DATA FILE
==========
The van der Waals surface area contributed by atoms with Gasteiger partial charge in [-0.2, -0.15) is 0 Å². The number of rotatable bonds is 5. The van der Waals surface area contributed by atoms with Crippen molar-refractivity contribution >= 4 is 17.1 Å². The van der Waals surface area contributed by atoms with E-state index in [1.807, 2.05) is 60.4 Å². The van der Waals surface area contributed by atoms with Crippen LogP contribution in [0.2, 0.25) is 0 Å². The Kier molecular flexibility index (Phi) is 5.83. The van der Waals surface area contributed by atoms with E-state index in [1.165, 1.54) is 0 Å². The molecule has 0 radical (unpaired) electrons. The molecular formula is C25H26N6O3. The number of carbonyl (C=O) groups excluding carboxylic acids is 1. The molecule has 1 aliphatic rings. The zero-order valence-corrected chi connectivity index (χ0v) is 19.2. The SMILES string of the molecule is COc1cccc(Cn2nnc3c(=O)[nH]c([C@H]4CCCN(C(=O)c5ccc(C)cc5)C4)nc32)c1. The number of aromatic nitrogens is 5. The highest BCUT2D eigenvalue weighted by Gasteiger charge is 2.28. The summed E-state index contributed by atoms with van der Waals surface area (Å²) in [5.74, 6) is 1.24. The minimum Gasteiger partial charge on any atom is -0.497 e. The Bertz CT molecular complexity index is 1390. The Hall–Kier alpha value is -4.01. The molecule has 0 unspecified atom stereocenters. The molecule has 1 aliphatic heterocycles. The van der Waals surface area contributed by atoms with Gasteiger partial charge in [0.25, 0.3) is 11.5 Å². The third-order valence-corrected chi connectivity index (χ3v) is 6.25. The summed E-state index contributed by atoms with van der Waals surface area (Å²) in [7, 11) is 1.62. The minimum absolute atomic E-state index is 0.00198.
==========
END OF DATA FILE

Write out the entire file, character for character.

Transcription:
The van der Waals surface area contributed by atoms with Gasteiger partial charge in [-0.2, -0.15) is 0 Å². The number of rotatable bonds is 5. The van der Waals surface area contributed by atoms with Crippen molar-refractivity contribution >= 4 is 17.1 Å². The van der Waals surface area contributed by atoms with E-state index in [1.807, 2.05) is 60.4 Å². The van der Waals surface area contributed by atoms with Crippen LogP contribution in [0.2, 0.25) is 0 Å². The Kier molecular flexibility index (Phi) is 5.83. The van der Waals surface area contributed by atoms with E-state index in [1.165, 1.54) is 0 Å². The molecule has 0 radical (unpaired) electrons. The molecular formula is C25H26N6O3. The number of carbonyl (C=O) groups excluding carboxylic acids is 1. The molecule has 1 aliphatic rings. The zero-order valence-corrected chi connectivity index (χ0v) is 19.2. The SMILES string of the molecule is COc1cccc(Cn2nnc3c(=O)[nH]c([C@H]4CCCN(C(=O)c5ccc(C)cc5)C4)nc32)c1. The number of aromatic nitrogens is 5. The highest BCUT2D eigenvalue weighted by Gasteiger charge is 2.28. The summed E-state index contributed by atoms with van der Waals surface area (Å²) in [5.74, 6) is 1.24. The minimum Gasteiger partial charge on any atom is -0.497 e. The Bertz CT molecular complexity index is 1390. The Hall–Kier alpha value is -4.01. The molecule has 0 unspecified atom stereocenters. The molecule has 1 aliphatic heterocycles. The van der Waals surface area contributed by atoms with Gasteiger partial charge in [0.25, 0.3) is 11.5 Å². The third-order valence-corrected chi connectivity index (χ3v) is 6.25. The summed E-state index contributed by atoms with van der Waals surface area (Å²) in [7, 11) is 1.62. The minimum absolute atomic E-state index is 0.00198.